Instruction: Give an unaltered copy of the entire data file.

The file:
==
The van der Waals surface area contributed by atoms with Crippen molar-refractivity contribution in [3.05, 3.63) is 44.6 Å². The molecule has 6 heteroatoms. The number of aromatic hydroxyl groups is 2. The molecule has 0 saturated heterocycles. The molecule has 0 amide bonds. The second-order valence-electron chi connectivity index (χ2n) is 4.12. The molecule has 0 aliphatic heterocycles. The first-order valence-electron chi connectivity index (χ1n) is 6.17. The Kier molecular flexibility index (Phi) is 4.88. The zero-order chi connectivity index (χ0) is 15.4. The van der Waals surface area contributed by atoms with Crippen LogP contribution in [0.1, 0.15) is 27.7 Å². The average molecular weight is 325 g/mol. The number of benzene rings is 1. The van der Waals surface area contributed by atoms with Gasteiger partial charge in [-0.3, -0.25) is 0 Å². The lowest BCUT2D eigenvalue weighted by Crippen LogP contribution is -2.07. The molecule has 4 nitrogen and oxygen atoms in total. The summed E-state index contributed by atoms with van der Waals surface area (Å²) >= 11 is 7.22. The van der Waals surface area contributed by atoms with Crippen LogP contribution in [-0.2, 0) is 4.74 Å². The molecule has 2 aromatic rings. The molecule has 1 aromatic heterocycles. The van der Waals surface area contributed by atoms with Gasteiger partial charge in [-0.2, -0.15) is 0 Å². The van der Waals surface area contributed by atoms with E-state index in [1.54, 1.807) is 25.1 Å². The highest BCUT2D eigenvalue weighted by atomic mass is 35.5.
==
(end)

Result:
The van der Waals surface area contributed by atoms with Crippen molar-refractivity contribution in [3.05, 3.63) is 44.6 Å². The molecule has 6 heteroatoms. The number of aromatic hydroxyl groups is 2. The molecule has 0 saturated heterocycles. The molecule has 0 amide bonds. The second-order valence-electron chi connectivity index (χ2n) is 4.12. The molecule has 0 aliphatic heterocycles. The first-order valence-electron chi connectivity index (χ1n) is 6.17. The Kier molecular flexibility index (Phi) is 4.88. The zero-order chi connectivity index (χ0) is 15.4. The van der Waals surface area contributed by atoms with Crippen LogP contribution in [0.1, 0.15) is 27.7 Å². The average molecular weight is 325 g/mol. The number of benzene rings is 1. The van der Waals surface area contributed by atoms with Gasteiger partial charge in [-0.3, -0.25) is 0 Å². The lowest BCUT2D eigenvalue weighted by Crippen LogP contribution is -2.07. The molecule has 4 nitrogen and oxygen atoms in total. The summed E-state index contributed by atoms with van der Waals surface area (Å²) >= 11 is 7.22. The van der Waals surface area contributed by atoms with Crippen LogP contribution in [-0.2, 0) is 4.74 Å². The molecule has 2 aromatic rings. The molecule has 1 aromatic heterocycles. The van der Waals surface area contributed by atoms with Gasteiger partial charge in [-0.2, -0.15) is 0 Å². The van der Waals surface area contributed by atoms with E-state index in [1.54, 1.807) is 25.1 Å². The highest BCUT2D eigenvalue weighted by atomic mass is 35.5.